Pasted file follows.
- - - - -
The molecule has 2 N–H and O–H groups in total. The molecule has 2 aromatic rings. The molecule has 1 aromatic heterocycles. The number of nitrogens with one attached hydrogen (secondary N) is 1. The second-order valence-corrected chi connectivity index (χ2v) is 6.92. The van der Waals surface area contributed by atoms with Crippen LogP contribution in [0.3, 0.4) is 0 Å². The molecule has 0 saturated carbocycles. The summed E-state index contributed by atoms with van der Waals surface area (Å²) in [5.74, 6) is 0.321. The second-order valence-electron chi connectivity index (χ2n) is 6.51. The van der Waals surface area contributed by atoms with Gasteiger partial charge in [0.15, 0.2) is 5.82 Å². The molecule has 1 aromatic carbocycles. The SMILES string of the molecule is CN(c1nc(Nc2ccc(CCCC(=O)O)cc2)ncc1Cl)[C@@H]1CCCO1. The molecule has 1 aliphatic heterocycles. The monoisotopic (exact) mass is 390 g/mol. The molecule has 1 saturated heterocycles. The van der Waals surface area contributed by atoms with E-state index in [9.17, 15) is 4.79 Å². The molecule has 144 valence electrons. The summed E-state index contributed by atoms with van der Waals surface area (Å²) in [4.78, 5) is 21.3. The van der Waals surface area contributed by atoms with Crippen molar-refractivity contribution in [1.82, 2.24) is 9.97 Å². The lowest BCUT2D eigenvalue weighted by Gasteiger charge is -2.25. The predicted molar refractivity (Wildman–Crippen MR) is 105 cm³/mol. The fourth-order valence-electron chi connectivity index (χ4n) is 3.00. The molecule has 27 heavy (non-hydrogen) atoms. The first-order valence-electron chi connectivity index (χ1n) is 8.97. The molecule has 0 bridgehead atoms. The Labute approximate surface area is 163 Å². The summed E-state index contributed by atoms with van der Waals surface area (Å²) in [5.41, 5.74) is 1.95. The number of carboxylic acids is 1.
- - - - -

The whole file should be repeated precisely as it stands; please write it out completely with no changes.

The molecule has 2 N–H and O–H groups in total. The molecule has 2 aromatic rings. The molecule has 1 aromatic heterocycles. The number of nitrogens with one attached hydrogen (secondary N) is 1. The second-order valence-corrected chi connectivity index (χ2v) is 6.92. The van der Waals surface area contributed by atoms with Crippen LogP contribution in [0.3, 0.4) is 0 Å². The molecule has 0 saturated carbocycles. The summed E-state index contributed by atoms with van der Waals surface area (Å²) in [5.74, 6) is 0.321. The second-order valence-electron chi connectivity index (χ2n) is 6.51. The van der Waals surface area contributed by atoms with Gasteiger partial charge in [0.15, 0.2) is 5.82 Å². The molecule has 1 aromatic carbocycles. The SMILES string of the molecule is CN(c1nc(Nc2ccc(CCCC(=O)O)cc2)ncc1Cl)[C@@H]1CCCO1. The molecule has 1 aliphatic heterocycles. The monoisotopic (exact) mass is 390 g/mol. The molecule has 1 saturated heterocycles. The van der Waals surface area contributed by atoms with E-state index in [9.17, 15) is 4.79 Å². The molecule has 144 valence electrons. The summed E-state index contributed by atoms with van der Waals surface area (Å²) in [4.78, 5) is 21.3. The van der Waals surface area contributed by atoms with Crippen molar-refractivity contribution in [1.82, 2.24) is 9.97 Å². The lowest BCUT2D eigenvalue weighted by Gasteiger charge is -2.25. The predicted molar refractivity (Wildman–Crippen MR) is 105 cm³/mol. The fourth-order valence-electron chi connectivity index (χ4n) is 3.00. The molecule has 27 heavy (non-hydrogen) atoms. The first-order valence-electron chi connectivity index (χ1n) is 8.97. The molecule has 0 bridgehead atoms. The Labute approximate surface area is 163 Å². The summed E-state index contributed by atoms with van der Waals surface area (Å²) in [5.41, 5.74) is 1.95. The number of carboxylic acids is 1.